Other enforcement-related activities may involve filing a complaint with a regulatory agency; either on our own behalf or in assisting a housing consumer who claims a fair housing violation has been committed against them.  At times, we also file lawsuits with private attorneys.  That said, more than 75% of the bona fide fair housing complaints we receive annually are resolved informally and never make it to the formal complaint process.

 What Happens After a Complaint or Lawsuit is Filed?

Fair housing complaints can be filed with the Dept. of Housing and Urban Development (HUD) or a state agency such as the Bureau of Labor and Industries (BOLI) in Oregon.  A complainant has up to one year from the date of the last alleged incident of illegal discrimination to file a claim.  Alternatively, one may file a suit in court up to two years after the last incident.

If filed with a government agency, that office (HUD or BOLI) will initiate an investigation to determine if there is evidence of illegal discrimination or will attempt to conciliate the complaint with the parties involved.¬† If conciliation fails, the agency will move to determine whether or not ‚Äúreasonable cause‚ÄĚ exists to believe that fair housing laws have been violated.

If the government agency finds ‚Äúno reasonable cause,‚ÄĚ the complaint is dismissed.¬† However, if evidence of a violation is found, a hearing will be scheduled before an Administrative Law Judge (ALJ).¬† If either party elects to proceed with the case in federal court, then either the U.S. Dept. of Justice (DOJ) or the state attorney general will represent the case on behalf of the regulatory body.¬† The decisions of the ALJ or the federal district court are subject to review by the U.S. Court of Appeals.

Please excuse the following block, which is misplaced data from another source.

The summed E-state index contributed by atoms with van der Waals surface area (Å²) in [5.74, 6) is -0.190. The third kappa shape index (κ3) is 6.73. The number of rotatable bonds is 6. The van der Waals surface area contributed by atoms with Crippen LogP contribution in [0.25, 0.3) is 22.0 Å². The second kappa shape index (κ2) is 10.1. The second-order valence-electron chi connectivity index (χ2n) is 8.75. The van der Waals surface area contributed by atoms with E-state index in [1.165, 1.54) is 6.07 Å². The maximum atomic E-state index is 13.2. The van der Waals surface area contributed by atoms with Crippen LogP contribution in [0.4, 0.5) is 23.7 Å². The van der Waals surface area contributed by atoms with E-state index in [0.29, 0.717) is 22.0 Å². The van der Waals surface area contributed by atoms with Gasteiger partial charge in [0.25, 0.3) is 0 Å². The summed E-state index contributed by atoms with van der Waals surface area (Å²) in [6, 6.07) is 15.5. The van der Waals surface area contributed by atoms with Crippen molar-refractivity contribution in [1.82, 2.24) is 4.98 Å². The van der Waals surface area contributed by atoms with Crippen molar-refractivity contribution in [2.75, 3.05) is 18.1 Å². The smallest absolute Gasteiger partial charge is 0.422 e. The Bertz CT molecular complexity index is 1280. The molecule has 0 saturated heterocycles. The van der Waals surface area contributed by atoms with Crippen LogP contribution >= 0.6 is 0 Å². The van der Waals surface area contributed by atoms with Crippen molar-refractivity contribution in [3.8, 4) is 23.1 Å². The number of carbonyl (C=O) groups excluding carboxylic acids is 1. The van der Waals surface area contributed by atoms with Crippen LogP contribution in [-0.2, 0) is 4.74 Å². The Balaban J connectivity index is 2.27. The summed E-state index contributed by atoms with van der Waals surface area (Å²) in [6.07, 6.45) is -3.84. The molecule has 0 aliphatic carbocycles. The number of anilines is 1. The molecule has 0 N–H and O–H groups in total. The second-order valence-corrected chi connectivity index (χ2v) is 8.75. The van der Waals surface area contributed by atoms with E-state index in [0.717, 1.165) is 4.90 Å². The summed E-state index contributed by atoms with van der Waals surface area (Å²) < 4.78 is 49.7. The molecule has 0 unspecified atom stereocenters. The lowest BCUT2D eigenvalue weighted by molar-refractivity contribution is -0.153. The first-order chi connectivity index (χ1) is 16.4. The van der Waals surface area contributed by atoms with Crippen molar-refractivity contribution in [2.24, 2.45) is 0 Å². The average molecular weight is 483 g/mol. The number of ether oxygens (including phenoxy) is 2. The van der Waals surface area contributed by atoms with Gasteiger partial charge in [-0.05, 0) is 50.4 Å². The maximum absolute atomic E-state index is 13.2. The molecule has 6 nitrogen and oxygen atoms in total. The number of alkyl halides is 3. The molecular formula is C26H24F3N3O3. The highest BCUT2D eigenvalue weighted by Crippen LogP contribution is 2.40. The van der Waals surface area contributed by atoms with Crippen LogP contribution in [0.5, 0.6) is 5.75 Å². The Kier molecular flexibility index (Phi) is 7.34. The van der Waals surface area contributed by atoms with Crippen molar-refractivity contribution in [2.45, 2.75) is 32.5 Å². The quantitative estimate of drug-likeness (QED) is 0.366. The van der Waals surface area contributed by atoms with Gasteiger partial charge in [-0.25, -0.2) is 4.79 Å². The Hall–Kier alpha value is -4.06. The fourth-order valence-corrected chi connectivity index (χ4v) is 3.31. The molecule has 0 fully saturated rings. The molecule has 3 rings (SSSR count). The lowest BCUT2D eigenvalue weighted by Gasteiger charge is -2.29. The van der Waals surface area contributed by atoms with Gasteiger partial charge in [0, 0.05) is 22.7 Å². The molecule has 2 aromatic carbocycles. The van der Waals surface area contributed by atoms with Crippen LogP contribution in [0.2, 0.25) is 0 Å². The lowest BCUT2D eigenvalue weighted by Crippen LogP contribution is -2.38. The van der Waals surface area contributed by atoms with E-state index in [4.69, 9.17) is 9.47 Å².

If the complainant prevails in the case, s/he may be awarded compensatory damages.  These can include any out-of-pocket costs the complainant spent while obtaining alternative housing and any additional costs, including rent, associated with that housing.  Emotional distress damages for such things as humiliation, mental anguish or other psychological injuries may be levied and are in addition to out-of-pocket losses.

In cases tried before an ALJ, a civil penalty of up to $16,000 may be imposed for a first violation up to $65,000 for a third violation.  If the case is brought by the DOJ, civil penalties can be as high as $100,000.

When heard in federal court, punitive damages may be awarded.¬† These do not reimburse the plaintiff for losses actually suffered; instead, they punish the wrongdoer.¬† Punitive damages are awarded only if the plaintiff shows the defendant‚Äôs conduct was ‚Äúwillful, wanton, or malicious‚ÄĚ specifically motivated by an intent to exclude the plaintiff for illegally discriminatory reasons.

Attorney’s fees may be awarded to the prevailing party.  In addition, courts may issue injunctions if they feel prompt action is necessary to prevent immediate and irreparable harm.

In cases involving illegal discrimination in home mortgage loans or home improvement loans, a suit may be filed under both the Fair Housing Act and / or the Equal Credit Opportunity Act.  In this case, additional agencies may be involved.

If you have questions about fair housing law, please consider us a resource and let us know!  You may want to start on our website where we have not only the Enforcement Flow Chart posted but also an entire page with tons of resource documents and links just for housing providers like yourself.  You can find these resources at http://fhco.org/hs_provider_info.htm.

This article brought to you by the Fair Housing Council; a civil rights organization.  All rights reserved © 2014. Write jbecker@FHCO.org to reprint articles or inquire about ongoing content for your own publication.

To learn more…  Learn more about fair housing and / or sign up for our free, periodic newsletter at www.FHCO.org.

Qs about this article?¬† ‚ÄėInterested in articles for your company or trade association?¬† Contact Jo Becker at jbecker@FHCO.org or 800/424-3247 Ext. 150

Want to schedule an in-office fair housing training program or speaker for corporate or association functions?  Visit www.FHCO.org/pdfs/classlist.pdf